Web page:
The National Society of the Colonial Dames of America
The National Society of the Colonial Dames of America is an American organization composed of women who are descended from an ancestor "who came to reside in an American Colony before 1750, and whose services were rendered during the Colonial Period." The 45 corporate societies, with over 15,000 members, has a national headquarters of the society is at Washington, D.C., at Dumbarton House, a federal period house museum, in Georgetown.
The organization was founded in 1891, shortly after the founding of a similar society, the Colonial Dames of America. The main difference between the two is that the CDA was created to have a centrally organized structure under the control of the parent Society in New York.
The NSCDA was intended as a federation of State Societies in which each unit had a degree of autonomy. Another society formed around the same time was the Daughters of the American Revolution. Organized following the United States Centennial of 1876 and a Centennial in New York in 1889 (celebrating the Constitution), they built on renewed interest in America's past to work for preservation of historic collections and buildings, and education related to United States history. The NSCDA has been a leader in the field of historic preservation, restoration and the interpretation of historic sites since its New York Society first undertook the preservation of the Van Cortlandt House in 1897.
In November 2000, the NSCDA received the prestigious Trustee Emeritus Award for Excellence in the Stewardship of historic sites from the National Trust for Historic Preservation. Today 41 diverse properties are owned outright by the Corporate Societies of the NSCDA, 13 additional museum collections are owned by the Dames and 30 more properties receive substantial volunteer and financial support from Dames.
The NSCDA has a regular periodical, the Dames Dispatch.
45 Corporate Societies with over 15,000 members. The Society headquarters is located at Dumbarton House (pictured below), in Washington, D.C.
In addition to its broad based activities in the museum field, the Society sponsors a number of scholarship programs and other historic preservation, patriotic service and educational projects to further the aims and objects of the Society. Historic house museums owned or operated by the NSCDA, include:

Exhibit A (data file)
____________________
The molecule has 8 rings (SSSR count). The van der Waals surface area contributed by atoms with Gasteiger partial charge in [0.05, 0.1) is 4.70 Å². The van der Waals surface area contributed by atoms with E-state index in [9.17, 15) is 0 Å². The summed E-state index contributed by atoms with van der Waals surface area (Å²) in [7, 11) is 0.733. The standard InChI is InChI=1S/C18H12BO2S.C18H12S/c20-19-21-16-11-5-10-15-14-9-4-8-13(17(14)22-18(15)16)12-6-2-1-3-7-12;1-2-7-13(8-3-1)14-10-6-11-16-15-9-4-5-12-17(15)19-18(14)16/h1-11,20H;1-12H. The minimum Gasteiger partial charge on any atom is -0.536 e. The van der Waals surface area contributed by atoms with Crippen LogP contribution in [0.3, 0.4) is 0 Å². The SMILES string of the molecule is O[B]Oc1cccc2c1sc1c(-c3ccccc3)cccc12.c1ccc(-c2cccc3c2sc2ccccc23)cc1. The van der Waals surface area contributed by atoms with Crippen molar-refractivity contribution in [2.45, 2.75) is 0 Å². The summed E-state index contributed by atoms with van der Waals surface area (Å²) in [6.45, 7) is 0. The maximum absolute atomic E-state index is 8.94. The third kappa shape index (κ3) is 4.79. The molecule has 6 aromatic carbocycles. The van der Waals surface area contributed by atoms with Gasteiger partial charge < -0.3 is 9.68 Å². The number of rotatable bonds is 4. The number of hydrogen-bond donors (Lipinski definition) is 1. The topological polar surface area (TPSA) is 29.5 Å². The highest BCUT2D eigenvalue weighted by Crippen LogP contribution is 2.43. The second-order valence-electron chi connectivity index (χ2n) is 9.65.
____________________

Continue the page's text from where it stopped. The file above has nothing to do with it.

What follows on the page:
- Burgwin-Wright House, Wilmington, North Carolina
- Henry B. Clarke House, Chicago, Illinois
- Dumbarton House, Washington, DC, the Society's national headquarters
- Governor Stephen Hopkins House, Providence, Rhode Island
- Gunston Hall, Mason Neck, Virginia
- Hanover House, Clemson, South Carolina
- Hermann-Grima House, New Orleans, Louisiana
- Historic Indian Agency House, Portage, Wisconsin (www.agencyhouse.org)
- Hoover-Minthorn House, Newberg, Oregon
- Lanier Mansion, Madison, Indiana
- Liberty Hall, Frankfort, Kentucky
- McElroy Octagon House, San Francisco, California
- Palace of the Governors, Sante Fe, New Mexico
- Plum Grove Historic House, Iowa City, Iowa
- Stenton, Philadelphia, Pennsylvania
- Ximenez-Fatio House, St. Augustine, Florida
- Mount Clare, Baltimore, Maryland
- McAllister House Museum, Colorado Springs, Colorado
- Webb-Deane-Stevens Museum, Wethersfield, Connecticut
- Hotel de Paris Museum, Georgetown, Colorado
- Joel Lane Museum House' Raleigh, North Carolina
- Old First Presbyterian Church of Wilmington, Wilmington, Delaware
- Tate House, Portland, Maine
- Moffate-Ladd House, Portsmouth, New Hampshire
A more complete listing, with links to many of the state societies and their historic properties, is included on the official website.
- Sons of the American Revolution (SAR)
- Children of the American Revolution (C.A.R.)
- The Mayflower Society